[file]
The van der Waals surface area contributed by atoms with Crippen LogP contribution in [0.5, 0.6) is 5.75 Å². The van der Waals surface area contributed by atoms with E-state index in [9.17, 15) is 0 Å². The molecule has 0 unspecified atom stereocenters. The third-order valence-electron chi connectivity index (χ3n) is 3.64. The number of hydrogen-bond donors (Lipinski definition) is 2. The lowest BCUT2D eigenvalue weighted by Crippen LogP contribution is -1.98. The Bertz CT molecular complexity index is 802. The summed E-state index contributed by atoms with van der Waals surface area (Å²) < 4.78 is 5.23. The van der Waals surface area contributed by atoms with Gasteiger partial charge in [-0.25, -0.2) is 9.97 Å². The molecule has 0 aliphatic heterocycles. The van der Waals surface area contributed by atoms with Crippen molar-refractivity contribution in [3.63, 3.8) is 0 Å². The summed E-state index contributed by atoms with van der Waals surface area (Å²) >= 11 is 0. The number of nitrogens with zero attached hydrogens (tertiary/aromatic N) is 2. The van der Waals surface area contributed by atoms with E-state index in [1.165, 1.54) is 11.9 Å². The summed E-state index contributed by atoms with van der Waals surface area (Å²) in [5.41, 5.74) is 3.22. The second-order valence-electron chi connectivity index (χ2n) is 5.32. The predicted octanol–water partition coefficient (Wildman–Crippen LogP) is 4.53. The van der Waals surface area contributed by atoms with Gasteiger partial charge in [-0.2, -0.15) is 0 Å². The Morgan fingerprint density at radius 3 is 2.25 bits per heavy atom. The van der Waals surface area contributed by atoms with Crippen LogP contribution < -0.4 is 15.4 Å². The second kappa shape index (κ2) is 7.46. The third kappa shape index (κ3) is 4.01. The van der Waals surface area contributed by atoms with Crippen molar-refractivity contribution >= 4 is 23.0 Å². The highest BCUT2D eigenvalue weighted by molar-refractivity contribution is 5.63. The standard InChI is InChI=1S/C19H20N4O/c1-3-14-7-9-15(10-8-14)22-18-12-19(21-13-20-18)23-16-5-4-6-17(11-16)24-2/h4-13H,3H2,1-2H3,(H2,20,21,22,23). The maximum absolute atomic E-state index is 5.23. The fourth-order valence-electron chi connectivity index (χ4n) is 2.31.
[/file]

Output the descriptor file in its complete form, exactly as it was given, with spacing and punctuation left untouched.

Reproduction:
The van der Waals surface area contributed by atoms with Crippen LogP contribution in [0.5, 0.6) is 5.75 Å². The van der Waals surface area contributed by atoms with E-state index in [9.17, 15) is 0 Å². The molecule has 0 unspecified atom stereocenters. The third-order valence-electron chi connectivity index (χ3n) is 3.64. The number of hydrogen-bond donors (Lipinski definition) is 2. The lowest BCUT2D eigenvalue weighted by Crippen LogP contribution is -1.98. The Bertz CT molecular complexity index is 802. The summed E-state index contributed by atoms with van der Waals surface area (Å²) < 4.78 is 5.23. The van der Waals surface area contributed by atoms with Gasteiger partial charge in [-0.25, -0.2) is 9.97 Å². The molecule has 0 aliphatic heterocycles. The van der Waals surface area contributed by atoms with Crippen molar-refractivity contribution in [3.63, 3.8) is 0 Å². The summed E-state index contributed by atoms with van der Waals surface area (Å²) >= 11 is 0. The number of nitrogens with zero attached hydrogens (tertiary/aromatic N) is 2. The van der Waals surface area contributed by atoms with E-state index in [1.165, 1.54) is 11.9 Å². The summed E-state index contributed by atoms with van der Waals surface area (Å²) in [5.41, 5.74) is 3.22. The second-order valence-electron chi connectivity index (χ2n) is 5.32. The predicted octanol–water partition coefficient (Wildman–Crippen LogP) is 4.53. The van der Waals surface area contributed by atoms with Gasteiger partial charge in [-0.2, -0.15) is 0 Å². The Morgan fingerprint density at radius 3 is 2.25 bits per heavy atom. The van der Waals surface area contributed by atoms with Crippen LogP contribution < -0.4 is 15.4 Å². The second kappa shape index (κ2) is 7.46. The third kappa shape index (κ3) is 4.01. The van der Waals surface area contributed by atoms with Crippen molar-refractivity contribution >= 4 is 23.0 Å². The highest BCUT2D eigenvalue weighted by molar-refractivity contribution is 5.63. The standard InChI is InChI=1S/C19H20N4O/c1-3-14-7-9-15(10-8-14)22-18-12-19(21-13-20-18)23-16-5-4-6-17(11-16)24-2/h4-13H,3H2,1-2H3,(H2,20,21,22,23). The maximum absolute atomic E-state index is 5.23. The fourth-order valence-electron chi connectivity index (χ4n) is 2.31.